Manufacturing as part of a company

Of

course, organizational charts vary from company to


company

The Internal Environment


Function

Objetives

Customer
Service

Production
changes

Inventories

High sales

Marketing

High product variety


Low production cost

Production

High levels of production


Long production runs

Low investment and costs


Finance

Low fixed costs


Low inventories

Conflicting objetives
Source: Arnold, y Clive Chapman (2008) Introducion to Materials Management, 6 ed.
Pearson Education, p. 10

Traditional Silo Attitude

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Frequently, these functions dont talk much to each other to


coordinate or to agree on common objectives

They may be competing to achieve their own goals, even


at the expense of the others

Silos: from a material flow perspective

When there is a lack of coordination inventories


tend to accumulate between functions
Purchasing

Materials
control

Production

Sales

This situation frequently results in:


Badly

coordinated flow
High inventory costs
Low levels of customer service

Distribution

Externally, adversarial relationships

Externally, relations tend to be transactional

The main factor to take into consideration is price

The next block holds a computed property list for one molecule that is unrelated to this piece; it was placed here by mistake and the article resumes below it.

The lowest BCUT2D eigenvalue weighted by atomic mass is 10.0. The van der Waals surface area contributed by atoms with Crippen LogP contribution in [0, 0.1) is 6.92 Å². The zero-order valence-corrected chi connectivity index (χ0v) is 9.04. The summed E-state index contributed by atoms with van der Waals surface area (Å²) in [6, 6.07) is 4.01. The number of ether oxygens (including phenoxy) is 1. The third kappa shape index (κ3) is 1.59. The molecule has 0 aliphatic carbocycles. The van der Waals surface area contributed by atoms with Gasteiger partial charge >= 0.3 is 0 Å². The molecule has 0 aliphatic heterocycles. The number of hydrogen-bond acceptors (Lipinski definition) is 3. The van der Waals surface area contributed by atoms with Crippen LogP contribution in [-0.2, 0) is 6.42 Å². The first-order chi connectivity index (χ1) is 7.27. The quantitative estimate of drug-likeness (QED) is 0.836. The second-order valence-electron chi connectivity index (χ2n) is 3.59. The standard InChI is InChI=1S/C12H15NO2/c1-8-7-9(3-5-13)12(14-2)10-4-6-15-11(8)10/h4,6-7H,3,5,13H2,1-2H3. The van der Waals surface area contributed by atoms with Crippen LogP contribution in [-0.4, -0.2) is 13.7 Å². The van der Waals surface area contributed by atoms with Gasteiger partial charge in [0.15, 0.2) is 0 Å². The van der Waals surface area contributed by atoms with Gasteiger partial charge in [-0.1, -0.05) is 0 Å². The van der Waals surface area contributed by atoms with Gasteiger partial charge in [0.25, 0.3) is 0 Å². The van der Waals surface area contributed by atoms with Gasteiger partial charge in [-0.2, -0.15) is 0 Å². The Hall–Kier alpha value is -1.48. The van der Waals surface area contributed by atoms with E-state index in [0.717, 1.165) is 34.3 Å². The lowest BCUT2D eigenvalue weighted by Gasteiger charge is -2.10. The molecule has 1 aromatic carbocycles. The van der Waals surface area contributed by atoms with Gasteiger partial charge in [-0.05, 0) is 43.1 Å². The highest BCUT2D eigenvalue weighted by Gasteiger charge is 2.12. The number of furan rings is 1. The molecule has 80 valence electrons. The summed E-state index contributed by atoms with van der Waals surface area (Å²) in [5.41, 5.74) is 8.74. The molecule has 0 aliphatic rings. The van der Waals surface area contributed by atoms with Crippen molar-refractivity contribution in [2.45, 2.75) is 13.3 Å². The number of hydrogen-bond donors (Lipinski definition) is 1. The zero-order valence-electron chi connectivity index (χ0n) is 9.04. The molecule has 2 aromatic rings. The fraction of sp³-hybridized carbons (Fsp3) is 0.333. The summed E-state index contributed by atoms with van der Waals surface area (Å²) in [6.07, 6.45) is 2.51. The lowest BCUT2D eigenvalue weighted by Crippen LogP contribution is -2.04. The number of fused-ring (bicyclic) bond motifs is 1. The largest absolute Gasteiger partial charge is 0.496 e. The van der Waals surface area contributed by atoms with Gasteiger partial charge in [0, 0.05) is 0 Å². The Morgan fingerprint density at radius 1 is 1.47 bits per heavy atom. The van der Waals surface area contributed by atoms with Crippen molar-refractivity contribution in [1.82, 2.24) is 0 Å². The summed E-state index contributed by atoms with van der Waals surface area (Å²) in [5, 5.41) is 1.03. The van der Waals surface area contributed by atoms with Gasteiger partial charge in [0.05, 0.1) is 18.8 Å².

Other factors such as quality and service are secondary
A buyer looks for a supplier that offers a lower price

Conflict takes place over margin

Price = Cost + Margin

Suppliers want to sell at a high price


Buyers want to buy at low price
Usually, the most powerful company extracts part of its
counterparts margin

How can we visualize the


flow of materials to
understand it and manage
the value adding process
in a better way?

Integration

The idea of integration started to promote the efforts of many


organizations to change the way they worked inside and outside the
company
Integration takes place over several stages:

Stage1:
Complete Independence

Each function works on its own in complete isolation


from the other functions

Stage 2:
Functional Integration

The company recognizes the need for at least a


limited level of coordination between adjacent
functions

Stage 3:
Internal Integration

The organization establishes a planning and execution


framework to work from beginning to end

Stage 4:
External Integration

Represents true integration as the concept of linking


and coordination extends to customers and suppliers

Integration
Stage1: Complete Independence
Purchasing

Materials
control